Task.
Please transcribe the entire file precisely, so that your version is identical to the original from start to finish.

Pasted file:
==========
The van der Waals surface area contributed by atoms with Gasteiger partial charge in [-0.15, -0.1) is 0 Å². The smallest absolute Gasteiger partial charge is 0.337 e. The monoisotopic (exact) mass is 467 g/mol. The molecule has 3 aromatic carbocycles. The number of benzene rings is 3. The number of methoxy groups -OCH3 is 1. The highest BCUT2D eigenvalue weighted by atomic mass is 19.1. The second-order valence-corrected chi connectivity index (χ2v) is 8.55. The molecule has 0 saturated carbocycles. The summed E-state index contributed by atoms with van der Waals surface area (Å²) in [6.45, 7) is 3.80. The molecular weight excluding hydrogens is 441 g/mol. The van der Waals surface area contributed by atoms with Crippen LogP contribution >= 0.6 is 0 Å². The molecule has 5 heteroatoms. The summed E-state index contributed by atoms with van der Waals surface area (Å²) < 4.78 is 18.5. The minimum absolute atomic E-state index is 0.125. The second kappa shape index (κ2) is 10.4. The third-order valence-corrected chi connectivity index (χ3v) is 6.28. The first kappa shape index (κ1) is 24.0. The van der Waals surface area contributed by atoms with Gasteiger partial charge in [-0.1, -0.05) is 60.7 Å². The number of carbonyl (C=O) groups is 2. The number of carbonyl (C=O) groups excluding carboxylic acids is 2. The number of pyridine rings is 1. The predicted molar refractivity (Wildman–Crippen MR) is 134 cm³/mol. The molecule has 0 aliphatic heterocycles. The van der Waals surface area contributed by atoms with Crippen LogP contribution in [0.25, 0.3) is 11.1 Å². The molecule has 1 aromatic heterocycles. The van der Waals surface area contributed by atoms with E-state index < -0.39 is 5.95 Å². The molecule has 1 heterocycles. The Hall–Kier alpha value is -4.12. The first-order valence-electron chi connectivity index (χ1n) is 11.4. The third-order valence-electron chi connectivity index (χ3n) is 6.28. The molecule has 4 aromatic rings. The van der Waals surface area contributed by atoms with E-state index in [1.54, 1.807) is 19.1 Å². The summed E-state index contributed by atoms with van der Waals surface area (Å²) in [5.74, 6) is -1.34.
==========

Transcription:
The van der Waals surface area contributed by atoms with Gasteiger partial charge in [-0.15, -0.1) is 0 Å². The smallest absolute Gasteiger partial charge is 0.337 e. The monoisotopic (exact) mass is 467 g/mol. The molecule has 3 aromatic carbocycles. The number of benzene rings is 3. The number of methoxy groups -OCH3 is 1. The highest BCUT2D eigenvalue weighted by atomic mass is 19.1. The second-order valence-corrected chi connectivity index (χ2v) is 8.55. The molecule has 0 saturated carbocycles. The summed E-state index contributed by atoms with van der Waals surface area (Å²) in [6.45, 7) is 3.80. The molecular weight excluding hydrogens is 441 g/mol. The van der Waals surface area contributed by atoms with Crippen LogP contribution >= 0.6 is 0 Å². The molecule has 5 heteroatoms. The summed E-state index contributed by atoms with van der Waals surface area (Å²) < 4.78 is 18.5. The minimum absolute atomic E-state index is 0.125. The second kappa shape index (κ2) is 10.4. The third-order valence-corrected chi connectivity index (χ3v) is 6.28. The first kappa shape index (κ1) is 24.0. The van der Waals surface area contributed by atoms with Gasteiger partial charge in [-0.1, -0.05) is 60.7 Å². The number of carbonyl (C=O) groups is 2. The number of carbonyl (C=O) groups excluding carboxylic acids is 2. The number of pyridine rings is 1. The predicted molar refractivity (Wildman–Crippen MR) is 134 cm³/mol. The molecule has 0 aliphatic heterocycles. The van der Waals surface area contributed by atoms with Crippen LogP contribution in [0.25, 0.3) is 11.1 Å². The molecule has 1 aromatic heterocycles. The van der Waals surface area contributed by atoms with E-state index < -0.39 is 5.95 Å². The molecule has 1 heterocycles. The Hall–Kier alpha value is -4.12. The first-order valence-electron chi connectivity index (χ1n) is 11.4. The third-order valence-electron chi connectivity index (χ3n) is 6.28. The molecule has 4 aromatic rings. The van der Waals surface area contributed by atoms with E-state index in [1.54, 1.807) is 19.1 Å². The summed E-state index contributed by atoms with van der Waals surface area (Å²) in [5.74, 6) is -1.34.